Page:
On June 10, 1931, the Tacoma City Council passes Ordinance No. 10690 prohibiting dance marathons and similar endurance contests and declaring an emergency. Dance marathons (often called Walkathons) are human endurance contests in which couples dance almost non-stop for hundreds of hours (as long as a month or two), competing for prize money. The ordinance is prompted by the arrests of several promoters of a May 1931 dance marathon in Spanaway, as well as by a rising tide of sentiment against the events.
Immoral and Indecent
In addition to the arrests in Spanaway, in which those arrested were charged with “conducting an immoral, indecent and obscene dance” (The Tacoma Times, May 23, 1931), the Tacoma City Council may have been influenced by a 1928 anti-dance marathon ordinance in effect in Seattle. Multnomah County in Oregon, too, had hosted controversial dance marathons and was considering a ban.
Dance marathons, in which couples competed for prize money by dancing around the clock with only 12 minutes each hour allotted for rest, were popular during the 1920s and 1930s but always occupied a slightly seedy place on the fringes of proper society. Churches and women’s groups called the events immoral and argued that it was quite simply wrong to encourage people to pay money to watch the contestants degraded.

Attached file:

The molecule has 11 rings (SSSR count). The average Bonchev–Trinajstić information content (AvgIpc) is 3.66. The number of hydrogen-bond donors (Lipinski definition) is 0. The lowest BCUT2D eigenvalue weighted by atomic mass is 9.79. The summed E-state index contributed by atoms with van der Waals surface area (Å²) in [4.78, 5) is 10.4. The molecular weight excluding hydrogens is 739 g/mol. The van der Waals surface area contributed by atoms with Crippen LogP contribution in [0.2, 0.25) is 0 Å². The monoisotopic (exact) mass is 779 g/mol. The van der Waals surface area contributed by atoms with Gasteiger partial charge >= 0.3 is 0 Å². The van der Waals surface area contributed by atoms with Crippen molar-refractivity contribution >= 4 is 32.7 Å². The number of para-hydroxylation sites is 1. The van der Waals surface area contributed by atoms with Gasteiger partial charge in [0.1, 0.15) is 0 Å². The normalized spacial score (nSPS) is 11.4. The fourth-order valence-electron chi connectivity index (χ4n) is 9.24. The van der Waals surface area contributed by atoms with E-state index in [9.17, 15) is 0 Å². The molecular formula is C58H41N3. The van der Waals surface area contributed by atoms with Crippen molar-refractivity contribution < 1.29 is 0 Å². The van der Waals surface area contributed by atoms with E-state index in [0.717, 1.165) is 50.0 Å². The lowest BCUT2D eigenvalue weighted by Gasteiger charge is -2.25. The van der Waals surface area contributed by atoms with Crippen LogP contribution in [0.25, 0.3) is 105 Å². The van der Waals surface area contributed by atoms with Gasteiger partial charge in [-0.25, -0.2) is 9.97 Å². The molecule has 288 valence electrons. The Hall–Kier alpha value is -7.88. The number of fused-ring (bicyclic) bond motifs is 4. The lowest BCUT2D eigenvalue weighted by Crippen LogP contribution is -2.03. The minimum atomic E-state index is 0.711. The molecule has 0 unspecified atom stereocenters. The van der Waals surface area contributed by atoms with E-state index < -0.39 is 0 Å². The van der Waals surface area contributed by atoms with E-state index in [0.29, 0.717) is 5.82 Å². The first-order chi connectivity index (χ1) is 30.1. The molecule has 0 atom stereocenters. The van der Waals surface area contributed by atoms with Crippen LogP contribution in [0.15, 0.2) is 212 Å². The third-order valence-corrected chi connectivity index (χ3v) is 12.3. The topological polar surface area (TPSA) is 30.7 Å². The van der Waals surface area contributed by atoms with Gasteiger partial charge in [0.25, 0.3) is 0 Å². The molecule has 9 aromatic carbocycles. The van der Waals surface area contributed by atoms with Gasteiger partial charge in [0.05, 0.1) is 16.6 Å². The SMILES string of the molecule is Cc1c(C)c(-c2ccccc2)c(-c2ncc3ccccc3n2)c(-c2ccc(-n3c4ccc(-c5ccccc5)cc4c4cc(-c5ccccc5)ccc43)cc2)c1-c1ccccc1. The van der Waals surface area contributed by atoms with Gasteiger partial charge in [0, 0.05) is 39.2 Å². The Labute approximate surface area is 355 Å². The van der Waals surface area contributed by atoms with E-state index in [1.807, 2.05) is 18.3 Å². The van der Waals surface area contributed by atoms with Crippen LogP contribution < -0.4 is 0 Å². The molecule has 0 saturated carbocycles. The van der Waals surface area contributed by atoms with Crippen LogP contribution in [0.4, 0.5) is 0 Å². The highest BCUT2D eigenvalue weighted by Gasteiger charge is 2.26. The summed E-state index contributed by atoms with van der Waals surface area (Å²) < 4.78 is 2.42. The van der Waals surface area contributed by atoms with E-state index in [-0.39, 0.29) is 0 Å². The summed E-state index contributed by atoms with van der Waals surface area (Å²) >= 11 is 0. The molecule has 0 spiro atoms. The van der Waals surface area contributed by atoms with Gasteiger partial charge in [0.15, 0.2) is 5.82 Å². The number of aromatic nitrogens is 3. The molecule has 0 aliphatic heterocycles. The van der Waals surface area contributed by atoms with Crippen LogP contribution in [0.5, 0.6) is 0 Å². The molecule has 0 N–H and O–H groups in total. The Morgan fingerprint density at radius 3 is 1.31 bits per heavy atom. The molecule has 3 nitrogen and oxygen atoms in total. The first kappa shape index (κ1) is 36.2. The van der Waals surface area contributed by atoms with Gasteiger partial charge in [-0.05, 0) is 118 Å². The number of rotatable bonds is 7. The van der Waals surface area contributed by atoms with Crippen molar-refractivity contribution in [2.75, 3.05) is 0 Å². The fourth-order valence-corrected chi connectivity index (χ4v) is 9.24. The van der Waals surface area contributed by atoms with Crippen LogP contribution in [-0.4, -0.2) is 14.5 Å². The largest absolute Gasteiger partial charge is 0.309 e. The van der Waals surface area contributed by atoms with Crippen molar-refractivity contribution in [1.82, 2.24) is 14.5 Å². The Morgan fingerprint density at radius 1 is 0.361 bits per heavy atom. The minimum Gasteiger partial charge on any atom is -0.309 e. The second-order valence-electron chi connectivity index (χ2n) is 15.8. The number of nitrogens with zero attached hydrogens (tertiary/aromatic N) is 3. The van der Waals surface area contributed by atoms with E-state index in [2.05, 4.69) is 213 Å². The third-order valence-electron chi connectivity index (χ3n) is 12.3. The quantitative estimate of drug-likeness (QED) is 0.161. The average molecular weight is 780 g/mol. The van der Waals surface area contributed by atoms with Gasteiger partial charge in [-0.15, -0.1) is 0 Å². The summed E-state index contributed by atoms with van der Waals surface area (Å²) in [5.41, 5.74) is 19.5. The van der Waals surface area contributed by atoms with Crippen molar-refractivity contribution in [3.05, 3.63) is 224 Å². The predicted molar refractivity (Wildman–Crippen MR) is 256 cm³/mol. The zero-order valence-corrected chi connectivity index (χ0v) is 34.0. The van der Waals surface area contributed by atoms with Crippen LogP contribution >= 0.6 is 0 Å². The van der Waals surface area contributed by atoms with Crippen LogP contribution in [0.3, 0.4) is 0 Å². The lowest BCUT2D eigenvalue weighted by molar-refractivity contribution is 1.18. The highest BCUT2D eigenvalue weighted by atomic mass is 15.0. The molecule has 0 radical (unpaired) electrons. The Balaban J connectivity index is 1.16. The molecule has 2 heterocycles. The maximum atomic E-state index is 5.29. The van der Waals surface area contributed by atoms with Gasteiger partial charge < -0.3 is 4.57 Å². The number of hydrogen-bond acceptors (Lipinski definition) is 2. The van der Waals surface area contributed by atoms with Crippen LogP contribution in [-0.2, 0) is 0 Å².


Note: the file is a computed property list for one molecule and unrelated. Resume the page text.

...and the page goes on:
Tacoma Says No
Police officers felt the events encouraged lawlessness and brought undesirable elements to town. Although some promoters sought to provide a good clean show within the exhausting constraints of the events, public sentiment tipped against dance marathons and those who sponsored them.
By passing ordinance 10690, the City of Tacoma showed its disdain for the competitions and its resolve that they not sully Tacoma. Violation of the ordinance was punishable by up to $300, 90 days in jail, or both. The ordinance read in part: “It shall be unlawful for any person, firm, society, association or corporation to maintain, operate or conduct any endurance dancing contest, commonly termed a walkathon, within the City of Tacoma.”